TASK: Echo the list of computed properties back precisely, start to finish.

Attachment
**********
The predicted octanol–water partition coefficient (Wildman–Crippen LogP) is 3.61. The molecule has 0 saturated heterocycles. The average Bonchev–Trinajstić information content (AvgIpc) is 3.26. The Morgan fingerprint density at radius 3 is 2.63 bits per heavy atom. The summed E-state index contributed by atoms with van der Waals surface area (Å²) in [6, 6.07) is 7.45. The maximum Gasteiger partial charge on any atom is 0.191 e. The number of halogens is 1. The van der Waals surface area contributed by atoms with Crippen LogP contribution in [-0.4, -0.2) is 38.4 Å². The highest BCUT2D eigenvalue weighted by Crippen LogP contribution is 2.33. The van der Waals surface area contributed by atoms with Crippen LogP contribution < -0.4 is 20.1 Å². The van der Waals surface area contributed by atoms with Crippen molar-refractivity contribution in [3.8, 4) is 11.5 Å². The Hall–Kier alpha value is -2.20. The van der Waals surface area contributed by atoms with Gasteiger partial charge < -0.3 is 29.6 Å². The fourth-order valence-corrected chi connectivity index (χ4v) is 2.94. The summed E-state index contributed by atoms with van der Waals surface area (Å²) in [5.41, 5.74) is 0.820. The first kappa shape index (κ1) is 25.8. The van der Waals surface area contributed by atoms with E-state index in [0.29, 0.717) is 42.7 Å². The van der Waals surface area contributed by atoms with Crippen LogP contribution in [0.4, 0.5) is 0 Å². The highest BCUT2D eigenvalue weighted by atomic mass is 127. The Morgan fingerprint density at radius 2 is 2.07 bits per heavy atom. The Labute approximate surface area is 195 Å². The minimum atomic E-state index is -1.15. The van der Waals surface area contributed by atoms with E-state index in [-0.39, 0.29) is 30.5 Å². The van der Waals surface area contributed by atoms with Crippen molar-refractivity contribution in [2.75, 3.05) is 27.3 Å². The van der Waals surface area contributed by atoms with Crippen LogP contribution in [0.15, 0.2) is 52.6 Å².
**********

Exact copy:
The predicted octanol–water partition coefficient (Wildman–Crippen LogP) is 3.61. The molecule has 0 saturated heterocycles. The average Bonchev–Trinajstić information content (AvgIpc) is 3.26. The Morgan fingerprint density at radius 3 is 2.63 bits per heavy atom. The summed E-state index contributed by atoms with van der Waals surface area (Å²) in [6, 6.07) is 7.45. The maximum Gasteiger partial charge on any atom is 0.191 e. The number of halogens is 1. The van der Waals surface area contributed by atoms with Crippen LogP contribution in [-0.4, -0.2) is 38.4 Å². The highest BCUT2D eigenvalue weighted by Crippen LogP contribution is 2.33. The van der Waals surface area contributed by atoms with Crippen LogP contribution < -0.4 is 20.1 Å². The van der Waals surface area contributed by atoms with Crippen molar-refractivity contribution in [3.8, 4) is 11.5 Å². The Hall–Kier alpha value is -2.20. The van der Waals surface area contributed by atoms with Gasteiger partial charge < -0.3 is 29.6 Å². The fourth-order valence-corrected chi connectivity index (χ4v) is 2.94. The summed E-state index contributed by atoms with van der Waals surface area (Å²) in [5.41, 5.74) is 0.820. The first kappa shape index (κ1) is 25.8. The van der Waals surface area contributed by atoms with E-state index in [0.29, 0.717) is 42.7 Å². The van der Waals surface area contributed by atoms with Crippen LogP contribution in [0.4, 0.5) is 0 Å². The highest BCUT2D eigenvalue weighted by atomic mass is 127. The Morgan fingerprint density at radius 2 is 2.07 bits per heavy atom. The Labute approximate surface area is 195 Å². The minimum atomic E-state index is -1.15. The van der Waals surface area contributed by atoms with E-state index in [-0.39, 0.29) is 30.5 Å². The van der Waals surface area contributed by atoms with Crippen molar-refractivity contribution in [2.75, 3.05) is 27.3 Å². The van der Waals surface area contributed by atoms with Crippen LogP contribution in [0.15, 0.2) is 52.6 Å².